Maarten J. Bijlsma, Max-Planck Institute for Demographic Research
Lasse Tarkiainen, University of Helsinki
Mikko Myrskylä, Max-Planck Institute for Demographic Research and London School of Economics and Political Science (LSE)
Pekka Martikainen, University of Helsinki
Background: Employment, income and health are intertwined. Unfortunately, the existing literature typically does not treat them as such. This hinders estimation of the causal effects of these variables on one another. Data & methods: We use annual Finnish register data on a cohort of individuals aged 15+ (n = 42,172) in the period 1996-2007. We model the time-dependent relations between employment, income, antidepressant purchases, other drug purchases, and education, while adjusting for potential confounders. We perform mediation analysis using the G-formula; reciprocal time-dependent relations are modeled and life-course trajectories under particular interventions are simulated. Results: In the data, 75% of observed person-years were employed, 12% unemployed and the remainder being some other status. By intervening on employment so that all unemployed person-years were employed at all times, the population-averaged hazard ratio of first antidepressant use was reduced by 5.8% (95% CI: 1.5% to 9.4%). Roughly 67% of this reduction is a direct effect of employment, 20% is due to income, while the remainder goes through other pathways. Conclusion: Being employed lowers the risk of depression. A large part of this component is likely psychological, since only part of the employment effect is mediated by material factors such as income.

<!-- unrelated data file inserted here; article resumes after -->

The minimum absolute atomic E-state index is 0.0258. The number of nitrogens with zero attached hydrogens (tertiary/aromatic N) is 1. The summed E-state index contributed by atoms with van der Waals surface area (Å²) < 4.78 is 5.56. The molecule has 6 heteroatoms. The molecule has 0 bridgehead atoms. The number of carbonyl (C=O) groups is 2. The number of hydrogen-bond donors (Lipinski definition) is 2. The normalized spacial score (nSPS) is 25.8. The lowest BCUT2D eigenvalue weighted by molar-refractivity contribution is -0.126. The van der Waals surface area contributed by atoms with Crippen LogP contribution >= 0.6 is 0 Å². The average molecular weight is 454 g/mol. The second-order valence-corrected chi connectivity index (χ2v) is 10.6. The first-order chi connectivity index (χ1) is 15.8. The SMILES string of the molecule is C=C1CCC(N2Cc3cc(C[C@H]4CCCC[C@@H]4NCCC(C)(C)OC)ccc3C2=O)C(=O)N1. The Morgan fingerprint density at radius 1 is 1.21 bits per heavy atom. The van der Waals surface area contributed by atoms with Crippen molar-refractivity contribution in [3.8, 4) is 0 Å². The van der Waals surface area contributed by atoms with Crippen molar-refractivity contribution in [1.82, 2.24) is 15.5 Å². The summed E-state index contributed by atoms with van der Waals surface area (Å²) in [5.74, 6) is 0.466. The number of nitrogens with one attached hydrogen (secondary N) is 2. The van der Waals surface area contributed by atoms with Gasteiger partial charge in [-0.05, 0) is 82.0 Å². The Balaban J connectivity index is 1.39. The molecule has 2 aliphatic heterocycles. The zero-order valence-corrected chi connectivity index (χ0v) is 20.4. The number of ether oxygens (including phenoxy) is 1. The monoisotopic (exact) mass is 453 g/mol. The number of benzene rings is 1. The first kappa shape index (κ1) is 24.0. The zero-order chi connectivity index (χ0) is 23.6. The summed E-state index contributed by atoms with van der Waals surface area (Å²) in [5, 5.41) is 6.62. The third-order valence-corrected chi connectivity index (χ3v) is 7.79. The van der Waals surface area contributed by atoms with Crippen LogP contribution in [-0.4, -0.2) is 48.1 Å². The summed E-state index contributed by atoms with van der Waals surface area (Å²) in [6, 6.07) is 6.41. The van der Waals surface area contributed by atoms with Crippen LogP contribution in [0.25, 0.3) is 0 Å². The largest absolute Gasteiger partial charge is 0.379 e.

Presented in Session 39. Employment and well-being